The disappointment carries over to John Williams' score as well. While not a catastrophe of any kind, Williams' music reprises so little of his original Potter thematic material that one must have assumed that characteristic came from Cuaron's marching orders for the score not to sound overly familiar. To be sure, Williams has done an outstanding job scoring sequels, often penning a wealth of brand-new material to complement his previously written themes. Here, though, the original Potter themes are used SO sparingly that it's hard to connect with the music, and in their place is a mostly subdued, dense score that -- while effective in the film -- isn't especially memorable (and also makes for one of the most difficult Williams albums to listen to).
I realize I'm focusing on the negatives of "The Prisoner of Azkaban," yet there are certainly some wonderful moments in the movie. I just felt, when all was said and done, that the movie didn't add up to much, and Cuaron's attempts to differentiate this film from its predecessors robbed the picture of its heart.
This intentionally silly though often inspired lark stars Vaughn as the affable owner of a small gym whose millionaire competitor (Stiller) wants to buy him out. To raise the needed capital to keep his gym going, Vaughn and his motley assortment of clients opt to enter the Las Vegas Dodge Ball Invitational, which carries a cash price of $50,000 and coverage on ESPN 8 ("The Ocho").
The gags are all outlandish but many hit in the mark in Rawson Marshall Thruber's film, which boasts perfect comic timing and some very funny supporting turns from the likes of Gary Cole and Jason Bateman (as the ESPN8 announcers), Rip Torn, and even Chuck Norris and William Shatner.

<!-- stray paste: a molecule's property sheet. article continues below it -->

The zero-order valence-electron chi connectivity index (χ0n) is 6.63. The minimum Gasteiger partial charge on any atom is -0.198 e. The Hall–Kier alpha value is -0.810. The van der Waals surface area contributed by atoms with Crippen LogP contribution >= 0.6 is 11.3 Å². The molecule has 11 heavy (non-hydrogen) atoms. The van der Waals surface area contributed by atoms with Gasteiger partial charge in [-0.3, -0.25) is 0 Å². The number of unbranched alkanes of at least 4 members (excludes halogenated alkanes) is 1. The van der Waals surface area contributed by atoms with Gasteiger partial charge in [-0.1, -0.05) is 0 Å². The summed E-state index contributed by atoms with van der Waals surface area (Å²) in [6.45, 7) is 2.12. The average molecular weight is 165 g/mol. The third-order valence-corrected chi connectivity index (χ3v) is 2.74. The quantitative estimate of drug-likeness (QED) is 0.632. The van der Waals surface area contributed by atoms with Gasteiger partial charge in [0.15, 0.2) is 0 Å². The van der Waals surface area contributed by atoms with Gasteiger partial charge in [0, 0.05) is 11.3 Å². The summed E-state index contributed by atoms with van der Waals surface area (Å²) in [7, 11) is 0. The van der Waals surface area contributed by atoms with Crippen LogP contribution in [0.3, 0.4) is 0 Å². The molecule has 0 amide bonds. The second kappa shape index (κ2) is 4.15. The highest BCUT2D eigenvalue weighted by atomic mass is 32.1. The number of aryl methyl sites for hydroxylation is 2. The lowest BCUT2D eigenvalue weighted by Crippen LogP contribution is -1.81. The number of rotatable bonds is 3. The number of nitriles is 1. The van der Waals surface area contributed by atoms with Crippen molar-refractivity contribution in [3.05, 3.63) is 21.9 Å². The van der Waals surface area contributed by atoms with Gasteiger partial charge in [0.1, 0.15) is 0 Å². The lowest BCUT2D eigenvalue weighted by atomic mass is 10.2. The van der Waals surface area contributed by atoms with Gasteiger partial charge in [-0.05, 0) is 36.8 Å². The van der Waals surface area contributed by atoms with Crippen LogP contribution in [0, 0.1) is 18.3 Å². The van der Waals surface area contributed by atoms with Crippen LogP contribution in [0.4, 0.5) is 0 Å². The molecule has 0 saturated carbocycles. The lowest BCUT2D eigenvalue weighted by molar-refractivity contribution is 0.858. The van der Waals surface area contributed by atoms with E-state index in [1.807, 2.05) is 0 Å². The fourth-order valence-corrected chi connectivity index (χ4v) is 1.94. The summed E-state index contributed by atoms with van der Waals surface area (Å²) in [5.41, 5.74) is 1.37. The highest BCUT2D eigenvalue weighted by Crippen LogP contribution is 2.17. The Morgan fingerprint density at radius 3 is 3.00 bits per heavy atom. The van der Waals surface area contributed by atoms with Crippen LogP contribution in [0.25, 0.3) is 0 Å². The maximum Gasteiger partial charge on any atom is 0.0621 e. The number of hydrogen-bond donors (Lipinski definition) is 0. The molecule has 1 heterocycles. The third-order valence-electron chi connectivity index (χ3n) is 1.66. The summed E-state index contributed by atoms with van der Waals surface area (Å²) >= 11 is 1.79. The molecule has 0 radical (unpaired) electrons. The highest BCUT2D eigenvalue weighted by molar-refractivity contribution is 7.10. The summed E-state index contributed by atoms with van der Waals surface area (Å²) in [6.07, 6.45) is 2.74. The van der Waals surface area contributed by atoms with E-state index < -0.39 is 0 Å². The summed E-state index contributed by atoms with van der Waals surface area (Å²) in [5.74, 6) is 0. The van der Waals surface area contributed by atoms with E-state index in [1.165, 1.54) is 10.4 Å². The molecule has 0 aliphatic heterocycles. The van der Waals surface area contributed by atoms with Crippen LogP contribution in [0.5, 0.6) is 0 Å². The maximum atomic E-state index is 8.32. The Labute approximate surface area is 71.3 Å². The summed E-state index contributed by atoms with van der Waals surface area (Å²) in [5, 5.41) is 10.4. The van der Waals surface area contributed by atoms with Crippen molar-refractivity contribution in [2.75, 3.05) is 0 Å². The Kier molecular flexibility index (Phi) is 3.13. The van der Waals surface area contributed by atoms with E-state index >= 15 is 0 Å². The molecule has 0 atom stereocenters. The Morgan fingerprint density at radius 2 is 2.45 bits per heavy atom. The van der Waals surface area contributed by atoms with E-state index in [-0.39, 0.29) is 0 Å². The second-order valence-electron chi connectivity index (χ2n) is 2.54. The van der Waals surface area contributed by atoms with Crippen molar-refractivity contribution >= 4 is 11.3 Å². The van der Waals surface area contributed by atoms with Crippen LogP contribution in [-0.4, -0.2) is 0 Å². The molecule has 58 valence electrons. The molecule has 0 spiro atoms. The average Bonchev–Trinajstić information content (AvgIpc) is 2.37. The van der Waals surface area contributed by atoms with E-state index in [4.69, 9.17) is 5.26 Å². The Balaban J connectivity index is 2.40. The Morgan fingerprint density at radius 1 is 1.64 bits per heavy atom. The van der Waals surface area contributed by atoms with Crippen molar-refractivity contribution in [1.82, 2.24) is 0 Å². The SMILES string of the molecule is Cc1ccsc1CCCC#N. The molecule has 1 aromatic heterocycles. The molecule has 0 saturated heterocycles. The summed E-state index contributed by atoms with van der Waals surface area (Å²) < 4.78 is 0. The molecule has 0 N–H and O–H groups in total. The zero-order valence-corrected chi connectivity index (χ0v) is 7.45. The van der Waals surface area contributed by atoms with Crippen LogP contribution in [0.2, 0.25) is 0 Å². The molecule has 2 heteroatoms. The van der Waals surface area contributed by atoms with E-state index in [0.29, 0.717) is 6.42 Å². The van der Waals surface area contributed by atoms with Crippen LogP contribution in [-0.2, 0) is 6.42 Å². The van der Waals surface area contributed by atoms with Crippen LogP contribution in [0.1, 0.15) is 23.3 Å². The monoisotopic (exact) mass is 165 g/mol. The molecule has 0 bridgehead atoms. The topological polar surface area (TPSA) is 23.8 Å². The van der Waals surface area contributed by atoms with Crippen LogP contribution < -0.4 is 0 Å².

"Dodgeball" isn't high art and parents will likely object to some of the adult-oriented content (which just managed a PG-13 rating), but for dumb summer fun, it's the perfect ticket if you're looking to laugh.
SECRET WINDOW (**1/2, 2004). 97 mins., PG-13, Columbia TriStar, available June 29th. DVD SPECIAL FEATURES: Commentary by David Koepp; Deleted Scenes; trailer; 2.40 Widescreen, 5.1 Dolby Digital sound.
Johnny Depp's engaging, entertaining performance is the main reason to stay tuned to David Koepp's "Secret Window," a relatively blah thriller with a requisite "twist" ending that's painfully apparent just minutes into the movie.
Depp plays a suspense novelist whose wife (Maria Bello) has left him for another man (Timothy Hutton). One day, Depp comes home to his secluded cabin in the country, only to find a stranger (John Turturro) waiting for him. The man claims that Depp stole a story he authored, and while Depp initially brushes off Turturro's claims, it becomes evident that Turturro has nefarious methods of intimidation at his disposal, threatening both Depp and his former wife.